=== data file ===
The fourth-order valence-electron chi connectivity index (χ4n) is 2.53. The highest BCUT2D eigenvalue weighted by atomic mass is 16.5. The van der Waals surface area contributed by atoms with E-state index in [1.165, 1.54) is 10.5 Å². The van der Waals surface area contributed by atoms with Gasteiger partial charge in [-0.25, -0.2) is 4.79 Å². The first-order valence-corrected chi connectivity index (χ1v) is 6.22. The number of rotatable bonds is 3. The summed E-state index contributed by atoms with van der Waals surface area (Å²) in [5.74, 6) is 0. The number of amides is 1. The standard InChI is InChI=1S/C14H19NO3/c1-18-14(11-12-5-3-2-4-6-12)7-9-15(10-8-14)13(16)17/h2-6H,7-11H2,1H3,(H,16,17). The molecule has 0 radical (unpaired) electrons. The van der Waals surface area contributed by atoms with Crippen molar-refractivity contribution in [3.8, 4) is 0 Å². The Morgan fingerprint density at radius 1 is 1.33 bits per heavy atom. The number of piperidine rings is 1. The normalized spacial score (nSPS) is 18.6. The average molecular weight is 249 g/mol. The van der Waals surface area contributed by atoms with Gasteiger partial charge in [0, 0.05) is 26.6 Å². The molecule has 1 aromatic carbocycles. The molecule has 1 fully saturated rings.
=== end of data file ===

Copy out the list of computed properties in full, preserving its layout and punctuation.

The fourth-order valence-electron chi connectivity index (χ4n) is 2.53. The highest BCUT2D eigenvalue weighted by atomic mass is 16.5. The van der Waals surface area contributed by atoms with E-state index in [1.165, 1.54) is 10.5 Å². The van der Waals surface area contributed by atoms with Gasteiger partial charge in [-0.25, -0.2) is 4.79 Å². The first-order valence-corrected chi connectivity index (χ1v) is 6.22. The number of rotatable bonds is 3. The summed E-state index contributed by atoms with van der Waals surface area (Å²) in [5.74, 6) is 0. The number of amides is 1. The standard InChI is InChI=1S/C14H19NO3/c1-18-14(11-12-5-3-2-4-6-12)7-9-15(10-8-14)13(16)17/h2-6H,7-11H2,1H3,(H,16,17). The molecule has 0 radical (unpaired) electrons. The van der Waals surface area contributed by atoms with Crippen molar-refractivity contribution in [3.8, 4) is 0 Å². The Morgan fingerprint density at radius 1 is 1.33 bits per heavy atom. The number of piperidine rings is 1. The normalized spacial score (nSPS) is 18.6. The average molecular weight is 249 g/mol. The van der Waals surface area contributed by atoms with Gasteiger partial charge in [0, 0.05) is 26.6 Å². The molecule has 1 aromatic carbocycles. The molecule has 1 fully saturated rings.